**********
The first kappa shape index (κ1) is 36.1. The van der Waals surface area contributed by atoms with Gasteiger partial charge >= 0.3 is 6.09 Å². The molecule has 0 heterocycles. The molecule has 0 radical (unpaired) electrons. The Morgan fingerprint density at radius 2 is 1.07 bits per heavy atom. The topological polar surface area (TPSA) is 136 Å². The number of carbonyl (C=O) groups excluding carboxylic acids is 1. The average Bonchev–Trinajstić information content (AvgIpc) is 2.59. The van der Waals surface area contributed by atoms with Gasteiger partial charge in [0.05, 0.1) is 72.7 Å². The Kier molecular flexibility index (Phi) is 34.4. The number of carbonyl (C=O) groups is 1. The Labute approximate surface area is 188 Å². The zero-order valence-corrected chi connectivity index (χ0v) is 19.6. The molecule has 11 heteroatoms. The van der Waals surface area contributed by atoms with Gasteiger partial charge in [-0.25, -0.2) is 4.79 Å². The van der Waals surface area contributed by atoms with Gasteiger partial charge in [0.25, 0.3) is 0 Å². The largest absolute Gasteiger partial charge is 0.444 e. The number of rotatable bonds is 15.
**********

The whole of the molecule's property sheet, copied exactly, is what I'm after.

The first kappa shape index (κ1) is 36.1. The van der Waals surface area contributed by atoms with Gasteiger partial charge >= 0.3 is 6.09 Å². The molecule has 0 heterocycles. The molecule has 0 radical (unpaired) electrons. The Morgan fingerprint density at radius 2 is 1.07 bits per heavy atom. The topological polar surface area (TPSA) is 136 Å². The number of carbonyl (C=O) groups excluding carboxylic acids is 1. The average Bonchev–Trinajstić information content (AvgIpc) is 2.59. The van der Waals surface area contributed by atoms with Gasteiger partial charge in [0.05, 0.1) is 72.7 Å². The Kier molecular flexibility index (Phi) is 34.4. The number of carbonyl (C=O) groups is 1. The Labute approximate surface area is 188 Å². The zero-order valence-corrected chi connectivity index (χ0v) is 19.6. The molecule has 11 heteroatoms. The van der Waals surface area contributed by atoms with Gasteiger partial charge in [-0.25, -0.2) is 4.79 Å². The van der Waals surface area contributed by atoms with Gasteiger partial charge in [0.25, 0.3) is 0 Å². The largest absolute Gasteiger partial charge is 0.444 e. The number of rotatable bonds is 15.